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Showing posts from September, 2016

Thoughts on the New TV Season, 2016 Edition

This week has seen the first inklings of the new TV season, as the US networks start trotting out shows in the hopes of success, legitimacy, or even the tiniest bit of attention.  And yet here I am, still talking about some of the shows of summer.  This is partly because, as we've all more or less accepted, network shows just aren't where it's at anymore, and there isn't that much to say about yet another raft of samey procedurals and underbaked high concepts.  So this post covers a British miniseries and a Netflix series, as well as a few network pilots.  Still, I do enjoy this time of year, and I keep hoping that one of these shows will surprise me, so stay tuned for further reports. 

(Not discussed in this post, because there wasn't much to say about them: Designated Survivor, which has an ironclad elevator pitch that I'm not sure it knows what to do with, and Notorious, which seems desperate to be a Shondaland show but actually feels more like a parody of o…

The Strange Horizons Fund Drive

Strange Horizons, the erstwhile speculative fiction magazine, is currently running its annual fund drive.  I've had a close relationship with Strange Horizons that has spanned most of my writing career.  They were the first magazine to publish my reviews, thus bringing my work to a wider audience.  I served as the magazine's reviews editor between 2011 and 2014 (which means that my name appeared on the Hugo ballot when it was nominated in the Best Semiprozine category).  And I continue to write for them today, most recently in my two-part review of this year's Clarke shortlist.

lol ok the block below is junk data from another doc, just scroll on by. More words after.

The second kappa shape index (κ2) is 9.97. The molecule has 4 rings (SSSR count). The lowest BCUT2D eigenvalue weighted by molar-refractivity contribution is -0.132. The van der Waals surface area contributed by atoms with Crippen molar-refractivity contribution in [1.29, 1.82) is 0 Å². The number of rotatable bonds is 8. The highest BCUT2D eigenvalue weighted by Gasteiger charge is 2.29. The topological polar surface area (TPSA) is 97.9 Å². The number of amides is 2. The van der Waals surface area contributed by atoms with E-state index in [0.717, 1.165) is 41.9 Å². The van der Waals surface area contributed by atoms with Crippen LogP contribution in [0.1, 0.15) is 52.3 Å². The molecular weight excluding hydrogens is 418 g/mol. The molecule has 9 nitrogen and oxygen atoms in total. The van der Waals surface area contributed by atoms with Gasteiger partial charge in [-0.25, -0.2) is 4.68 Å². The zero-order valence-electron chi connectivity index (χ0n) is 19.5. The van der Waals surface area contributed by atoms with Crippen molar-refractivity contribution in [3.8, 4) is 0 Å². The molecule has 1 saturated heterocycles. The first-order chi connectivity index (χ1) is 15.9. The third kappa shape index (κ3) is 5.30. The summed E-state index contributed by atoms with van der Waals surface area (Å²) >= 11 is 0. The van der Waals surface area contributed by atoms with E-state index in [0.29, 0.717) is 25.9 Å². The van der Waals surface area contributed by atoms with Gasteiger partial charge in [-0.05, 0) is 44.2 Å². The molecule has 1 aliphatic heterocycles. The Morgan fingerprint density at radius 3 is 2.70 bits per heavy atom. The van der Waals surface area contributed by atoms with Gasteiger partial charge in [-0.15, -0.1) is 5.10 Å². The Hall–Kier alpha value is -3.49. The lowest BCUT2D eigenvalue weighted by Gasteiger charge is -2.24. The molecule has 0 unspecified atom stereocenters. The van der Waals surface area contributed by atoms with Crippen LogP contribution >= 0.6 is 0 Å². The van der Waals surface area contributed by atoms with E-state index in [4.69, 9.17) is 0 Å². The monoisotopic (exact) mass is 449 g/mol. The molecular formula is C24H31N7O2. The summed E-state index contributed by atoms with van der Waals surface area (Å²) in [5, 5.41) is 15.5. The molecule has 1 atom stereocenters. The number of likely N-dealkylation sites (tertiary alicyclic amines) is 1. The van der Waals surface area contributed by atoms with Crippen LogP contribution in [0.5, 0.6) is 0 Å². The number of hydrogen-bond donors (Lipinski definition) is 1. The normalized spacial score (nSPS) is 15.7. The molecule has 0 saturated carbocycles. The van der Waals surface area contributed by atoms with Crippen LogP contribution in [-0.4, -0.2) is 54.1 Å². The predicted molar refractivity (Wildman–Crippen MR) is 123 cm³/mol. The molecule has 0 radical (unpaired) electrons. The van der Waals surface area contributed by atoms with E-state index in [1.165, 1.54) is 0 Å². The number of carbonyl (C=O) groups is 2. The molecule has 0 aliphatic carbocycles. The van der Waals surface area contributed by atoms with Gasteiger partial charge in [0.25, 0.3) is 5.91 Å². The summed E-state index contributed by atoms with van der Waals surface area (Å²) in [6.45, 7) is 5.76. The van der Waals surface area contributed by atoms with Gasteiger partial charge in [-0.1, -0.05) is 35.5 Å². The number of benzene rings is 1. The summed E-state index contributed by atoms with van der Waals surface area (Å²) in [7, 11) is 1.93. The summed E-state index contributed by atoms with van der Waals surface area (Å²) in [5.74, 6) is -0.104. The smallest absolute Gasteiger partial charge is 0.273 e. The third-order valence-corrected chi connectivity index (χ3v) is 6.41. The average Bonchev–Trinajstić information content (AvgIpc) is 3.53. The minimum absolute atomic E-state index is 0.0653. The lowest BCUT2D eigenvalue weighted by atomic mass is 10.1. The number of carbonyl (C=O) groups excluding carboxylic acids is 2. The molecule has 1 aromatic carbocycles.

But beyond my relationship with it as a writer, what makes Strange Horizons special and important to me is the material it's put before me as a reader.  A lot of the testimonials you're going to see around the internet in the next few weeks are going to talk about Strange Horizons's fiction department, which has and continues to give platforms to new writers, many of whom have gone on t…

The Underground Railroad by Colson Whitehead

The long opening segment of Colson Whitehead's The Underground Railroad is carefully, almost studiously naturalistic.  In plain, but also irresistible and affecting language, he presents the life story of his heroine, Cora, starting first with the history of her grandmother, kidnapped from Africa and finally ending up, after much circumlocution (which is to say, being sold and re-sold), on a Georgia plantation, and moving on to detail the life of Cora's mother, who escaped when Cora was a child, and finally to Cora herself.  Whitehead's eye for the details of life on the plantation--and in particular, life in the insular, predatory community that arises among the slaves--is unflinching.  Many reviewers before me have noted the brutal quietness with which he reveals that "Not long after it became known that Cora's womanhood had come into flower, Edward, Pot, and two hands from the southern half dragged her behind the smokehouse.  If anyone heard or saw, they did no…